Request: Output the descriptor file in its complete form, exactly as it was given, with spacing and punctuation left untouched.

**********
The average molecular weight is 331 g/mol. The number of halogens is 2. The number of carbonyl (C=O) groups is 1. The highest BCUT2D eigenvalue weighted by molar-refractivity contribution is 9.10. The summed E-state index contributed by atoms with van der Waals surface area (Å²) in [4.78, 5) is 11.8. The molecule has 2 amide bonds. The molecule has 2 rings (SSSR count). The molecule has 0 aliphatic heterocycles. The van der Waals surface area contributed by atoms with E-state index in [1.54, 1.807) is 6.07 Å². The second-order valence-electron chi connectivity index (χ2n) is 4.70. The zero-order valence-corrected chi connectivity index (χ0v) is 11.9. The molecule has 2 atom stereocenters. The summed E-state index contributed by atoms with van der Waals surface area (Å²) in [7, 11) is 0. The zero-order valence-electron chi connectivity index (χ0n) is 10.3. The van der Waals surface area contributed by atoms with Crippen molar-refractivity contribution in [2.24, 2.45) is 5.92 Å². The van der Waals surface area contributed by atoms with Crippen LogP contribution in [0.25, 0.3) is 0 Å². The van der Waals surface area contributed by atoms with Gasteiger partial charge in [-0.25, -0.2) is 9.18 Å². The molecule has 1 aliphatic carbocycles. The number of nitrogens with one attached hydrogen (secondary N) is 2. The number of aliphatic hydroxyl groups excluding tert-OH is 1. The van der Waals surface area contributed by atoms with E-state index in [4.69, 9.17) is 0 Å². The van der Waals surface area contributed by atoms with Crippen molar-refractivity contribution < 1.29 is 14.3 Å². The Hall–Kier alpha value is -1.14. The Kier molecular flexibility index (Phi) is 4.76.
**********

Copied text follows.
The average molecular weight is 331 g/mol. The number of halogens is 2. The number of carbonyl (C=O) groups is 1. The highest BCUT2D eigenvalue weighted by molar-refractivity contribution is 9.10. The summed E-state index contributed by atoms with van der Waals surface area (Å²) in [4.78, 5) is 11.8. The molecule has 2 amide bonds. The molecule has 2 rings (SSSR count). The molecule has 0 aliphatic heterocycles. The van der Waals surface area contributed by atoms with E-state index in [1.54, 1.807) is 6.07 Å². The second-order valence-electron chi connectivity index (χ2n) is 4.70. The zero-order valence-corrected chi connectivity index (χ0v) is 11.9. The molecule has 2 atom stereocenters. The summed E-state index contributed by atoms with van der Waals surface area (Å²) in [7, 11) is 0. The zero-order valence-electron chi connectivity index (χ0n) is 10.3. The van der Waals surface area contributed by atoms with Crippen molar-refractivity contribution in [2.24, 2.45) is 5.92 Å². The van der Waals surface area contributed by atoms with Crippen LogP contribution in [0.25, 0.3) is 0 Å². The van der Waals surface area contributed by atoms with Gasteiger partial charge in [-0.25, -0.2) is 9.18 Å². The molecule has 1 aliphatic carbocycles. The number of nitrogens with one attached hydrogen (secondary N) is 2. The number of aliphatic hydroxyl groups excluding tert-OH is 1. The van der Waals surface area contributed by atoms with E-state index in [4.69, 9.17) is 0 Å². The van der Waals surface area contributed by atoms with Crippen molar-refractivity contribution < 1.29 is 14.3 Å². The Hall–Kier alpha value is -1.14. The Kier molecular flexibility index (Phi) is 4.76.